The takeaway, in my view, from these restaurants, cooking TV programs and head chefs is that if there is an inner commitment to quality the customers will automatically be satisfied and the levels of loyalties among all stakeholders will increase; if there is no knowledge of supreme quality, no matter how good the team, how good the technical prowess of the head chef in cooking and how good the infra, the customers may not be satisfied as easily!

    Regards,

    Ravichandran Jv

  2. Thanks for your comment. There’s an important difference between “Hells Kitchen”, which is like a game show, and “Kitchen NIghtmares”, which is about rescuing real businesses. And, like I said, if you have the Fox version, it’s not half as good as the local UK version. Sorry.

    I also agree that there are problems with all the shouting and swearing, that forcing people into a corner makes entertaining TV but doesn’t always achieve what you want. And that celebrity-led transformations often don’t stick–although in the UK version he goes back after a while.

    On the other hand, I have to admit to sometimes getting frustrated with a client because they’re wasting so much of their own money not getting on with fixing things. But I’m not Ramsey, so I can’t swear at them :)

  3. Marco Abis says:

    Steve,

    so true and if you haven’t done so already I suggest you read Ramsay’s ‘Playing with Fire’ which is a sort of business autobiography. Lots of interesting lessons in there about people, teamwork and quality.

    It isn’t manufactured and over-spiced (or not so much that you can easily spot it…) and talks about the good, the bad and the ugly :-)

  4. Andy Pols says:

    Ramsey gets a huge amount of respect from he staff (one ones I’ve talked to!)

    They like working for him. We asked a waiter in one of his groups restaurants (Ramsey is not even the executive chef, never mind the one working in the kitchen) if they had met him – and they said oh yes, he comes in most weeks and makes a point of asking everyone “how’s it going?” and spends time with people.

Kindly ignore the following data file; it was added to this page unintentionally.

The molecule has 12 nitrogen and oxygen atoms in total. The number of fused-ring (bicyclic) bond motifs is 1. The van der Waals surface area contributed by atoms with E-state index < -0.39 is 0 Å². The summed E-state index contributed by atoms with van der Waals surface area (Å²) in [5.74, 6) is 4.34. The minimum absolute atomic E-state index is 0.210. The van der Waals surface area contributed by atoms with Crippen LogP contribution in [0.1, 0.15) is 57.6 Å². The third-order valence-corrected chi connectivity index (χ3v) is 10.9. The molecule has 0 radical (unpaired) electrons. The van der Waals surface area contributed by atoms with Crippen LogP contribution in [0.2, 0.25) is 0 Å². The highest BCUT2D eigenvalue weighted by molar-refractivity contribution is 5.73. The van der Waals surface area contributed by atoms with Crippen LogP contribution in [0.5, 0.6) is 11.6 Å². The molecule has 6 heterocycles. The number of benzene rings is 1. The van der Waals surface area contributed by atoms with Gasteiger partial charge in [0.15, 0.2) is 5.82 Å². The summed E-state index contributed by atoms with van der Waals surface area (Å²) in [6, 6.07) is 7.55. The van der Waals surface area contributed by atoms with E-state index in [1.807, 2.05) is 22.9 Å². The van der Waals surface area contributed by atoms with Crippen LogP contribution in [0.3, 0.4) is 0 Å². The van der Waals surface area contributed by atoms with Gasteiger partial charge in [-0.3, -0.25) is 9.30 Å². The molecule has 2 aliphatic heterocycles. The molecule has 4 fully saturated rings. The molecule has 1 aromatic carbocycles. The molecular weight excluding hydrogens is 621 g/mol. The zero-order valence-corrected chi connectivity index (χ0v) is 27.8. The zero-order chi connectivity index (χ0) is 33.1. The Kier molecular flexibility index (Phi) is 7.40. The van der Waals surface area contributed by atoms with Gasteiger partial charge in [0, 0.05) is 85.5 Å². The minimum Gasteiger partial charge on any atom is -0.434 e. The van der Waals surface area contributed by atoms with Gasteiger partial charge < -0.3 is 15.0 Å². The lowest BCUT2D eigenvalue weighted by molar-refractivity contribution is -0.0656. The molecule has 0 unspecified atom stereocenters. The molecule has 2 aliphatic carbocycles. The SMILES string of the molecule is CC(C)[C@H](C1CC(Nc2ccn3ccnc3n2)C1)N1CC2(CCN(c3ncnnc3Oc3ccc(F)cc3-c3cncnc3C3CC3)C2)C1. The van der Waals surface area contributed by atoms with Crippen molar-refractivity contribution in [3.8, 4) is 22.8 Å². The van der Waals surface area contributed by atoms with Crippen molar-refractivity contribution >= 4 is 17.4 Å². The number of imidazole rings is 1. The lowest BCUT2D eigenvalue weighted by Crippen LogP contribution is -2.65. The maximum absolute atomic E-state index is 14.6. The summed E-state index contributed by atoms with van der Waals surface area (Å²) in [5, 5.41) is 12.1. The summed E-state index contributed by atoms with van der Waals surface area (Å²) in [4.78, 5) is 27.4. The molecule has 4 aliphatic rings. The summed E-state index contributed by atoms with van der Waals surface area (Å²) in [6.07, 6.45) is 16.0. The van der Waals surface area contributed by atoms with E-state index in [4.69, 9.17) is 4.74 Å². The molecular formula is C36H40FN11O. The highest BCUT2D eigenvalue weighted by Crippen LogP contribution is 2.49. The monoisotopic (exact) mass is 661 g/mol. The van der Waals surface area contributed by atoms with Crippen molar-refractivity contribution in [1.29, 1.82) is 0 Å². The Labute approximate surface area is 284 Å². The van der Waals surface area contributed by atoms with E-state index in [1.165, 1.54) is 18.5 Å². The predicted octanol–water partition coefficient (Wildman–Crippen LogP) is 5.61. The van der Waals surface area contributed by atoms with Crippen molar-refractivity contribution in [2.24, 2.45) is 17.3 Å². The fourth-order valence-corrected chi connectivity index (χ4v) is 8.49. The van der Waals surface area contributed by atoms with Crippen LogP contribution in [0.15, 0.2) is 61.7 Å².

He appears very good at building teams

  5. Andy Mulhearn says:

    I’ve been a fan of his for some time. The US Series was horribly contrived to find a happy ending, even to the extent of throwing cash at places that were failing, but the UK shows always seemed more like real solutions to problems.

    All that you say about his method is true and if it’s not adding value to the business as a whole, it goes. Hmmm, for some reason that sounds familiar.

  6. Hi Steve,

    I thought I was the only one that had spotted Ramsey :) His a star, and a genius at “open and honest communication”.

    I’m working in the US, where people are a lot more reticent about saying what they really think. I’ve been tempted to use Gordon as a case study on how conflict can actually be beneficial.

    Despite the f’ing and bliming its clear that he as a deep love for food, for paying customers, and above all, restaurant owners and their staff.

    It’s amazing what you can get away with when people can tell that you’re being honest and sincere. I think I’ll get the book of his that Marco mentions :)

    (PS. Watching him on US tv reminds me of just how gritty and down to earth us Brits can be. I especially like the scene were an elderly lady told him to f**k off :) Gordon and BBC America are keeping me sane :))

    Paul.

  7. @Paul. Again the UK series makes the point better, but a lot of his shouting is to try to get a reaction out of people that are in a rut, to get some energy going. Actually, I think he’d be more effective by being a bit more reticent sometimes, he makes some people chose flight over fight, but that would be another person. The US series puts much more emphasis on the verbal fireworks, which is a shame since the quieter moments are often the deepest.

    Of course, it’s not the same all over the US. I suspect that you’ll get different reactions in places like NYC…